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Wyoming History

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Japanese in Wyoming

Part one of four parts

Part 2

Part 3

Part 4

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Pictures of cloudsThe arrival of the first Japanese emigrants into Wyoming is not known, however, by the end of the 1890s, historical records indicate that Japanese railroad workers and coal miners lived in southern Wyoming. Both Union Pacific Railroad and Mining Company actively recruited Japanese men, and soon other companies followed suit. By the turn of the century, families of laborers arrived, designating Wyoming as their permanent home. This chapter will explore/unveil the lives of Japanese immigrants who settled in the plains of Wyoming and see how they contributed to the region's growth.

The majority of the Japanese first came to Wyoming as railroad workers and coal miners around the turn of the century. One of the first indications that Japanese were living and working in Wyoming is found on a tombstone in Rock Springs, Wyoming. While the Japanese were overlooked byt he census takers in 1890 Wyoming, an unnamed Japanese individual died in Rock Springs in 1890. The tombstone, coupled with that Wyoming newspapers began recording the presence of Japanese immigrants on the west coast and elsewhere, suggests that the Japanese reached Wyoming in the last decade of the nineteenth century.

By 1900, Japanese immigrants were employed in Wyoming mines and worked for the railroads. Turn-of-the-century Wyoming newspapers describe the Japanese as both a curiosity and a potential source of trouble. This was a view shared by most westerners towards Chinese immigrants as well. In the minds of many late nineteenth- and early twentieth-century Wyoming residents, it was hard to separate the two distinctively different nationalities. Yet Wyoming newspapers did provide reports about the Japanese that suggest there was an awareness of the distinctive characteristics of the people from "The Land of the Rising Sun." While the reports are mixed, the newspaper writers did not seem in favor of Japanese emigrating to the United States. The Cheyenne Daily Leader, in terms reflecting its attitude toward immigrants, reported in May of 1900, "Japs Cause Trouble." ". . . [T]he installment of Japanese laborers along the [Union Pacific] line is causing great dissatisfaction." The article contends "the working classes depreciate the importation of foreigners who work for almost nothing." Two days later the paper ran an article claiming:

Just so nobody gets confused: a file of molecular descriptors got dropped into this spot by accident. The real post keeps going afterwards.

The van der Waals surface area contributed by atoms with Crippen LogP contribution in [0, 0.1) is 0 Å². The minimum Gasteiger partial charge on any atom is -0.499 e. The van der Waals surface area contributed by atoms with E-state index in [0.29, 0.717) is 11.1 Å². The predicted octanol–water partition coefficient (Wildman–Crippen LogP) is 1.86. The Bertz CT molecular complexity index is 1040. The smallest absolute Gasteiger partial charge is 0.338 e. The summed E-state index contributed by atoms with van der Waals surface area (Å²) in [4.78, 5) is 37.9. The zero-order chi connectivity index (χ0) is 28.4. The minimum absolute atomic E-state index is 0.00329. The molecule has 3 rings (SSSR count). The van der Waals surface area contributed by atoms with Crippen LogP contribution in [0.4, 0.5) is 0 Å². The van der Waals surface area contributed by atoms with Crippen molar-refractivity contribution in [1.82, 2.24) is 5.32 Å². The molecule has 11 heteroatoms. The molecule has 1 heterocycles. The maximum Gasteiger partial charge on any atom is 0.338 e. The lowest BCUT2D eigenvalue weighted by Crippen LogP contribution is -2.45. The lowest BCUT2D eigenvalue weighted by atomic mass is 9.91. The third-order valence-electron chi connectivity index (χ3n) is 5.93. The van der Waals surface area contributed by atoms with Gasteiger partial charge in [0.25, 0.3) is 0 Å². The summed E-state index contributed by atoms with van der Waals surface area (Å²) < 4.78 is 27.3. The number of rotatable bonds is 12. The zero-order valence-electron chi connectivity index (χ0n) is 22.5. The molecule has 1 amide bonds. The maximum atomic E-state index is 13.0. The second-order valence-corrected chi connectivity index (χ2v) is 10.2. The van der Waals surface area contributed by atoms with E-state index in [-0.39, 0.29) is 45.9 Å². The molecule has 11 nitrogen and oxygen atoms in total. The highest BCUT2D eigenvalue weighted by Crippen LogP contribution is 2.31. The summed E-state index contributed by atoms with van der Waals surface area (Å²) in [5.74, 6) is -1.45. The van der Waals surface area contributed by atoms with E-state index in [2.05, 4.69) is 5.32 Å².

No small amount of alarm is experienced by track men along the line of the Union Pacific over the action of that road in importing Japanese laborers for section men, work trains and other lines of rough work.

Meanwhile, along the Oregon Shortline, "an affiliated line of the Union Pacific . . . 1,000 Japanese laborers" were employed. Of those, one hundred and sixty Japanese workers were placed in Evanston. Fearful of losing their jobs, numerous railroad workers complained about the arrival of Japanese workers. "In most places" the Japanese railroad workers were "displac[ing] Swedes, Norwegians, and Danes at $1.65 per day. . . ." While these Scandinavian workers were earning significantly less than most westerners, the Japanese worked for less at only $1.15 per day, and as a result, the Japanese were shortly employed throughout southern Wyoming. Some contended that the Japanese were "paid about one-half as much as white men" while labor contractors were paid "a fat commission by the railroad company" for obtaining the services of these Asian immigrants.

While prejudices loomed forcing the Japanese to live in separate communities, an amazing degree of acceptance by many other immigrants living and working in the coal towns of Wyoming was evident. Most Japanese workers came to Wyoming as contract laborers, and like immigrants from other countries, their contract wage was low. The majority of contract laborers worked in the coal mines. In southwest Wyoming, both Kemmerer Coal and Union Pacific Coal Company actively recruited Japanese miners. These miners, because of their low contract wages, eventually joined labor unions. As a result of their camaraderie, they were more readily accepted by other miners.

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If you have any questions please feel free to contact Dudley Gardner.

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